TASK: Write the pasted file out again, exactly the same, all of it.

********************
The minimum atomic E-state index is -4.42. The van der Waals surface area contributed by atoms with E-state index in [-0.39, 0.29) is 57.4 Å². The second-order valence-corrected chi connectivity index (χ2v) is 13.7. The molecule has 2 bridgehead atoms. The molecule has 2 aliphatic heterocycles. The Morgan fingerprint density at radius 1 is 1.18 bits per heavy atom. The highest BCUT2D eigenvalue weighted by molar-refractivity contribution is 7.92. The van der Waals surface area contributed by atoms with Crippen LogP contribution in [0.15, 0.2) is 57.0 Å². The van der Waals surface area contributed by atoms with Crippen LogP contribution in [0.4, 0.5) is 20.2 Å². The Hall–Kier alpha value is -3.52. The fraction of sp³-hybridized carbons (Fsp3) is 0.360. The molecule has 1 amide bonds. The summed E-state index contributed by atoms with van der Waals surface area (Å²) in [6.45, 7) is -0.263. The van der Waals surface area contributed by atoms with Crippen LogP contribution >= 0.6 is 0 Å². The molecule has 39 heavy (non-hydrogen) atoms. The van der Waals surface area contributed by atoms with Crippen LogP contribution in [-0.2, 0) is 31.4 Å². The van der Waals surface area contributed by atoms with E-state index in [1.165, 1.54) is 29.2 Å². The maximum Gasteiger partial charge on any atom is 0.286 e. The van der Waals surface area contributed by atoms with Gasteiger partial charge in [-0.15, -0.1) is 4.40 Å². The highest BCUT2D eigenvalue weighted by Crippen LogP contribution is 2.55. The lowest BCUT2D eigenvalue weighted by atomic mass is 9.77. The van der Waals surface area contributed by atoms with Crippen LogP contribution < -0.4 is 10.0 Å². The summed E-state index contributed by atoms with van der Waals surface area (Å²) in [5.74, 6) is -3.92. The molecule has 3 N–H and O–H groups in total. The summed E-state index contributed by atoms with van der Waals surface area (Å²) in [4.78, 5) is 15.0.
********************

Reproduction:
The minimum atomic E-state index is -4.42. The van der Waals surface area contributed by atoms with E-state index in [-0.39, 0.29) is 57.4 Å². The second-order valence-corrected chi connectivity index (χ2v) is 13.7. The molecule has 2 bridgehead atoms. The molecule has 2 aliphatic heterocycles. The Morgan fingerprint density at radius 1 is 1.18 bits per heavy atom. The highest BCUT2D eigenvalue weighted by molar-refractivity contribution is 7.92. The van der Waals surface area contributed by atoms with Crippen LogP contribution in [0.15, 0.2) is 57.0 Å². The van der Waals surface area contributed by atoms with Crippen LogP contribution in [0.4, 0.5) is 20.2 Å². The Hall–Kier alpha value is -3.52. The fraction of sp³-hybridized carbons (Fsp3) is 0.360. The molecule has 1 amide bonds. The summed E-state index contributed by atoms with van der Waals surface area (Å²) in [6.45, 7) is -0.263. The van der Waals surface area contributed by atoms with Crippen LogP contribution >= 0.6 is 0 Å². The molecule has 39 heavy (non-hydrogen) atoms. The van der Waals surface area contributed by atoms with Crippen LogP contribution in [-0.2, 0) is 31.4 Å². The van der Waals surface area contributed by atoms with E-state index in [1.165, 1.54) is 29.2 Å². The maximum Gasteiger partial charge on any atom is 0.286 e. The van der Waals surface area contributed by atoms with Gasteiger partial charge in [-0.15, -0.1) is 4.40 Å². The highest BCUT2D eigenvalue weighted by Crippen LogP contribution is 2.55. The lowest BCUT2D eigenvalue weighted by atomic mass is 9.77. The van der Waals surface area contributed by atoms with Crippen LogP contribution < -0.4 is 10.0 Å². The summed E-state index contributed by atoms with van der Waals surface area (Å²) in [5.74, 6) is -3.92. The molecule has 3 N–H and O–H groups in total. The summed E-state index contributed by atoms with van der Waals surface area (Å²) in [4.78, 5) is 15.0.